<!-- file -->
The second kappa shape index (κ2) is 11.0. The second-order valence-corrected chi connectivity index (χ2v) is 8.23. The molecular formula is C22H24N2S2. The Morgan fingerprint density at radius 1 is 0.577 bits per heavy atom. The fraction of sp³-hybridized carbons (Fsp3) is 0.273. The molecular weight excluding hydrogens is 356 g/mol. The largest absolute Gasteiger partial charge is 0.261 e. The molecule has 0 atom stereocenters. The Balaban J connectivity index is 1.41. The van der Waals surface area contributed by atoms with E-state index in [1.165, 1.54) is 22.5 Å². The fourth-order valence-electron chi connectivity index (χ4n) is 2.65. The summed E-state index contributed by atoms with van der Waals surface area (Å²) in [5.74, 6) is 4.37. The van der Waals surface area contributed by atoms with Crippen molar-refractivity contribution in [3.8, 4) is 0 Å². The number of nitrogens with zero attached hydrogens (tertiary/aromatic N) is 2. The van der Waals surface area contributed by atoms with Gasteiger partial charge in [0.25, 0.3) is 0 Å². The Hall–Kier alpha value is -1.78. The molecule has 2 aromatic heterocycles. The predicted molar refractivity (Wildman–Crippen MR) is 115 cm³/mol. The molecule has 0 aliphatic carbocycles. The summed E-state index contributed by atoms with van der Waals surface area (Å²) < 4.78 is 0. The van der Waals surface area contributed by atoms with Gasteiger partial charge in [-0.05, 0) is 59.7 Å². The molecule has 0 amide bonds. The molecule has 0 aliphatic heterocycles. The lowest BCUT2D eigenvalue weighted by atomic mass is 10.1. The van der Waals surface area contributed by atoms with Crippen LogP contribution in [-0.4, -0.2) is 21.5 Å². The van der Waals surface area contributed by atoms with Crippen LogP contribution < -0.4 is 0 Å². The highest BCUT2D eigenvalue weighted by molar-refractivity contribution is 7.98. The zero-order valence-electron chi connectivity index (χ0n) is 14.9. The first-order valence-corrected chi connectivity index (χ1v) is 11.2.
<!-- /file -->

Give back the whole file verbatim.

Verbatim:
The second kappa shape index (κ2) is 11.0. The second-order valence-corrected chi connectivity index (χ2v) is 8.23. The molecular formula is C22H24N2S2. The Morgan fingerprint density at radius 1 is 0.577 bits per heavy atom. The fraction of sp³-hybridized carbons (Fsp3) is 0.273. The molecular weight excluding hydrogens is 356 g/mol. The largest absolute Gasteiger partial charge is 0.261 e. The molecule has 0 atom stereocenters. The Balaban J connectivity index is 1.41. The van der Waals surface area contributed by atoms with E-state index in [1.165, 1.54) is 22.5 Å². The fourth-order valence-electron chi connectivity index (χ4n) is 2.65. The summed E-state index contributed by atoms with van der Waals surface area (Å²) in [5.74, 6) is 4.37. The van der Waals surface area contributed by atoms with Crippen molar-refractivity contribution in [3.8, 4) is 0 Å². The number of nitrogens with zero attached hydrogens (tertiary/aromatic N) is 2. The van der Waals surface area contributed by atoms with Gasteiger partial charge in [0.25, 0.3) is 0 Å². The Hall–Kier alpha value is -1.78. The molecule has 2 aromatic heterocycles. The predicted molar refractivity (Wildman–Crippen MR) is 115 cm³/mol. The molecule has 0 aliphatic carbocycles. The summed E-state index contributed by atoms with van der Waals surface area (Å²) < 4.78 is 0. The van der Waals surface area contributed by atoms with Gasteiger partial charge in [-0.05, 0) is 59.7 Å². The molecule has 0 amide bonds. The molecule has 0 aliphatic heterocycles. The lowest BCUT2D eigenvalue weighted by atomic mass is 10.1. The van der Waals surface area contributed by atoms with Crippen LogP contribution in [-0.4, -0.2) is 21.5 Å². The van der Waals surface area contributed by atoms with Crippen LogP contribution < -0.4 is 0 Å². The highest BCUT2D eigenvalue weighted by molar-refractivity contribution is 7.98. The zero-order valence-electron chi connectivity index (χ0n) is 14.9. The first-order valence-corrected chi connectivity index (χ1v) is 11.2.